Asperger’s Syndrome (AS) is a neurodevelopmental condition related to the autism spectrum. Affected individuals (usually of normal or above average intelligence, capable of intense focus, strong attention to detail, painstaking adherence to policies and procedures, unorthodox problem-solving and high productivity in the areas of their interests and aptitudes) are prone to motor coordination impairments, sensory oversensitivities, have difficulty interacting socially along “unwritten rules”, reading nonverbal language or navigating workplace politics, may prefer solitary activities and are often viewed as eccentric. As a tragic result, many end up un- or underemployed and on the receiving end of prejudice, bullying, negative stereotyping, harassment and discrimination.  

This case and its ou.orge has resonated widely throughout autism spectrum and anti-bullying.orgmunities, triggering an international interest and a letter campaign from those concerned about rights, dignity and well-being of citizens on autism spectrum.  

The jury verdict was met with the following.orgments:

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"Sincere congratulations on winning. It's wonderful to know that justice did prevail”. - Julie, UK.

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“Thanks to you for going the distance. I know it  wasn't easy. I am so glad! “ – Gayle Fitzpatrick MEd, a professional educator, advocate and a parent of two children with AS, Maine, USA.

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“Just saw this and loudly cheered. That is a great result for everyone”. – Michelle Dawson, a renown Canadian autistic advocate, http://www.sentex.net/~nexus23/naa_02.html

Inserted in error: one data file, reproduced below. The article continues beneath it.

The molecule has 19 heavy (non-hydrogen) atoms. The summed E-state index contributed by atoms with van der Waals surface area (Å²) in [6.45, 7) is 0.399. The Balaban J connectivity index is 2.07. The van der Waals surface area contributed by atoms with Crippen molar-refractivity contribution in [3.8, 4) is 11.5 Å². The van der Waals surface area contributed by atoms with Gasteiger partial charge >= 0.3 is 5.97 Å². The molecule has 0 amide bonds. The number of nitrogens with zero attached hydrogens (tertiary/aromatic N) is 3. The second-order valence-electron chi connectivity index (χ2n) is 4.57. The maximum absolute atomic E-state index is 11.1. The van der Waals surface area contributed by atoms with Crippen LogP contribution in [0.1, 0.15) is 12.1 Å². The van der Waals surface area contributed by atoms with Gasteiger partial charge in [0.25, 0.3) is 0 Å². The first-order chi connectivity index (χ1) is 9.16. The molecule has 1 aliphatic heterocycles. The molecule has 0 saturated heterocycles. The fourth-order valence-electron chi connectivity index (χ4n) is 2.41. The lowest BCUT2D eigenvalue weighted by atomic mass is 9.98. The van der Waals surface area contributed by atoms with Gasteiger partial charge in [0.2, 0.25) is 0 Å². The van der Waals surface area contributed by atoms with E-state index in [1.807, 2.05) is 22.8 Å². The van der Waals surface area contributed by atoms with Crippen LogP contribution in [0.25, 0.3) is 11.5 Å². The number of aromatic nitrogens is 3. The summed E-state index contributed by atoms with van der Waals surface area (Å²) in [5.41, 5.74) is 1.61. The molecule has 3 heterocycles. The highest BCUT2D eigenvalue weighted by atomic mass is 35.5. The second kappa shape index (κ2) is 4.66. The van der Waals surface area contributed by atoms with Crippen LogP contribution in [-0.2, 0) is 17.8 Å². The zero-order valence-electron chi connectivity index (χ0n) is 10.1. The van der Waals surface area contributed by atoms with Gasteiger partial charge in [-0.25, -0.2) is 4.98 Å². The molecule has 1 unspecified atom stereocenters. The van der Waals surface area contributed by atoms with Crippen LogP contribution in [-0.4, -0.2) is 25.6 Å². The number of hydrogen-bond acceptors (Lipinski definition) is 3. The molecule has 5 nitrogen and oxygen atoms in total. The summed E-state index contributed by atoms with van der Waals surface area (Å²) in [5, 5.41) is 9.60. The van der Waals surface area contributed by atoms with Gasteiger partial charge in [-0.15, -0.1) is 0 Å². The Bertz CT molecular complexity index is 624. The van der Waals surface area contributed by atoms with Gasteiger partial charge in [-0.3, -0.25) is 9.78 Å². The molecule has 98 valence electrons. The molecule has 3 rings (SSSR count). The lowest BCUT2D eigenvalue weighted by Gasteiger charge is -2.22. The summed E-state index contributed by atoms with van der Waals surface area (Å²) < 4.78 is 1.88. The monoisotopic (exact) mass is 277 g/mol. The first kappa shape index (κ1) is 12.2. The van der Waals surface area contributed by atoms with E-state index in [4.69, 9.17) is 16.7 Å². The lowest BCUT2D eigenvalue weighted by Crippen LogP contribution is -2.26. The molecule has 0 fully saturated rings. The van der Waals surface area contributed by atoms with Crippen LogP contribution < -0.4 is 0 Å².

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“We have all won because we need to stop this kind of behavior rather then just allow people to be walked on”. – Victoria Telep from Michigan, USA, mother of an autistic child

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“…We have done so much together haven't we? Who would have thought we could have ever wielded such a power thru our letters, our knowledge and determination?” – Lorelie Young, grandmother of two autistic children, Oregon, USA

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Minna Mettinen, an autistic advocate and a mother of two autistic children from Ontario, Canada, wrote: “This is such good news - for us all, (those of us who are still young enough to not have worked yet, or are working, and now have a precedence set to protect them also (hopefully) in the future.

Thank you to all who helped with this, by writing, by offering support personally, or professionally, by keeping their eyes on these folks, and sending them letters when it was time to do so…this is what Autistic Advocacy should be about....thank you all who have helped.”

Jack Sleeth, Jr, one of the attorneys representing GCCCD, intends to appeal the jury decision. According to the following publications, Mr. Sleeth has previously taken a stance against at least two other individuals on autism spectrum:

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Jury told teacher bruised autistic children - An attorney told a Superior Court jury Wednesday that she believes she can prove an Escondido schoolteacher pinched, squeezed and bruised two of the autistic preschoolers in his care. Attorneys for the six defendants ---- which include the teacher and the Escondido Union School District ---- argue that the students were not abused and were never intentionally hurt. The children's parents have filed a civil suit, claiming the two severely autistic children were physically abused from 2000 to early 2002 at the Nicolaysen Center, a preschool geared toward special education students. By Teri

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Jury gets case of alleged abuse of autistic kids - An attorney for two young autistic children on Thursday asked a jury to award each child $1.46 million based on allegations that their Escondido school teacher repeatedly pinched, squeezed and bruised them. Attorneys for the six defendants ---- which include teacher Shawn Priest and the Escondido Union School District ---- argue that the students were not abused and were never intentionally hurt. After three weeks of testimony, jury deliberations in the case began late Thursday afternoon and will pick up again this morning. By Teri Figueroa

© L.K. 2005 All Rights Reserved.  Reprinted with Permission.